Financial Crime in the 21st Century
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Financial Crime in the 21st Century

Law and Policy

Nicholas Ryder

This book focuses on the financial crime policies adopted by the international community and how these have been implemented in the United Kingdom and the United States of America.
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Chapter 5: Insider Dealing by Andrew H. Baker

Nicholas Ryder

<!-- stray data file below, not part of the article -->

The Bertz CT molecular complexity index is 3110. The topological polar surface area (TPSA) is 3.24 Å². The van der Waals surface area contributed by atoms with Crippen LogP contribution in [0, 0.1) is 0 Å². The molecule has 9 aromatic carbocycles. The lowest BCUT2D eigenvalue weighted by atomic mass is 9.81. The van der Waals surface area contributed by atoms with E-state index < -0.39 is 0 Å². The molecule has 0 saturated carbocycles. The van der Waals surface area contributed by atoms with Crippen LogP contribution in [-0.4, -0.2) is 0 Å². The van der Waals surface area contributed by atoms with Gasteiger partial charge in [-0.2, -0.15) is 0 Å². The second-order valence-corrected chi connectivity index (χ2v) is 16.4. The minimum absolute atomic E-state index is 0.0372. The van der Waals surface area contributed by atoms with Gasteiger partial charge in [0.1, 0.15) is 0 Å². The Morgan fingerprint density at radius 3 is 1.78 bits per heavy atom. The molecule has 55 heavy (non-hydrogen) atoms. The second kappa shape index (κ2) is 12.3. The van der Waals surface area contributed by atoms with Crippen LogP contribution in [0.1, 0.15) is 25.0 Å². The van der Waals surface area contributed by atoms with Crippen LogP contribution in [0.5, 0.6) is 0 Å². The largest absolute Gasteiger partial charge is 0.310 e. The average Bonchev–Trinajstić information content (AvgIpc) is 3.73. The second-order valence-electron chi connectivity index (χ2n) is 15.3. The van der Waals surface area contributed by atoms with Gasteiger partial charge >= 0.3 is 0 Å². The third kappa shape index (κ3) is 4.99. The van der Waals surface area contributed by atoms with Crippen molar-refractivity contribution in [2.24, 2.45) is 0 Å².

5. Insider dealing Andrew H. Baker* Two of the largest and most successful securities markets in the world, the USA and the UK, provide the benchmark for the regulation of insider trading.1 5.1 INTRODUCTION Gordon Gekko said ‘the most valuable commodity I know of is information’.2 The quote is from a fictional Hollywood character but that character was apparently based on real persons engaged in the securities industry during the 1980s, and whatever the fiction, the fact remains that information is one of the most valuable commodities in the financial services industry.3 Indeed, McCoy and Summe took the view that during the 1980s ‘insider trading scandals occupied the front pages of not only the trade papers, but also quotidian tabloids. Assailed for its unfairness and characterised by some as thievery, insider trading incidents increased calls for stricter regulation of the market-place and its participants’.4 Insider trading, as referred to in the United States (US), is referred to as insider dealing in the United Kingdom (UK) and it can be defined as ‘the unfair use of material, non-public information concerning an issue of securities – [it] threatens to undermine the integrity of the national securities mar- Liverpool John Moores University, Law School. McCoy, K.A. and Summe, P. (1998), ‘Insider trading regulation: a developing state’s perspective’, Journal of Financial Crime, 5(4), 311–346, at 311. 2 This quote was also used as a title to an article by Burger, R. and Davies, G. (2005a), ‘The most valuable commodity I know of is...

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